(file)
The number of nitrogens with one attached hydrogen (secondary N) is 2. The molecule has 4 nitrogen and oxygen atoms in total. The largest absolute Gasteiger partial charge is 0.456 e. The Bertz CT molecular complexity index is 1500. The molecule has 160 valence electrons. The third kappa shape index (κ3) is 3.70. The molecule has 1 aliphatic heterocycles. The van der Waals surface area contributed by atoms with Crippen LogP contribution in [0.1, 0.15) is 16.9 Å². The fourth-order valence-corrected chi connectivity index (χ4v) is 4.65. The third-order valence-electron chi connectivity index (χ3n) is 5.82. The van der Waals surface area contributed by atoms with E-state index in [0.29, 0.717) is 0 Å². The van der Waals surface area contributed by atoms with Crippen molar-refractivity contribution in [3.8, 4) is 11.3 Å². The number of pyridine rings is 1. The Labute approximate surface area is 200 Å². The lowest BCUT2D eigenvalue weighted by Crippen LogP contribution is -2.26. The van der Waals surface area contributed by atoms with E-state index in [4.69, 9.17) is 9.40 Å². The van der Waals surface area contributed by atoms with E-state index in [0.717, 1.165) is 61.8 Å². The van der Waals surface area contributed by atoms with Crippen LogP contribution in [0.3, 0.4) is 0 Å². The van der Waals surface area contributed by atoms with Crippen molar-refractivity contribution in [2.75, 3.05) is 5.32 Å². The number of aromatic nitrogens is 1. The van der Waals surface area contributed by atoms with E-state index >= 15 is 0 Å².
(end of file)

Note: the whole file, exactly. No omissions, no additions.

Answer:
The number of nitrogens with one attached hydrogen (secondary N) is 2. The molecule has 4 nitrogen and oxygen atoms in total. The largest absolute Gasteiger partial charge is 0.456 e. The Bertz CT molecular complexity index is 1500. The molecule has 160 valence electrons. The third kappa shape index (κ3) is 3.70. The molecule has 1 aliphatic heterocycles. The van der Waals surface area contributed by atoms with Crippen LogP contribution in [0.1, 0.15) is 16.9 Å². The fourth-order valence-corrected chi connectivity index (χ4v) is 4.65. The third-order valence-electron chi connectivity index (χ3n) is 5.82. The van der Waals surface area contributed by atoms with E-state index in [0.29, 0.717) is 0 Å². The van der Waals surface area contributed by atoms with Crippen molar-refractivity contribution in [3.8, 4) is 11.3 Å². The number of pyridine rings is 1. The Labute approximate surface area is 200 Å². The lowest BCUT2D eigenvalue weighted by Crippen LogP contribution is -2.26. The van der Waals surface area contributed by atoms with E-state index in [4.69, 9.17) is 9.40 Å². The van der Waals surface area contributed by atoms with E-state index in [0.717, 1.165) is 61.8 Å². The van der Waals surface area contributed by atoms with Crippen LogP contribution in [0.3, 0.4) is 0 Å². The van der Waals surface area contributed by atoms with Crippen molar-refractivity contribution in [2.75, 3.05) is 5.32 Å². The number of aromatic nitrogens is 1. The van der Waals surface area contributed by atoms with E-state index >= 15 is 0 Å².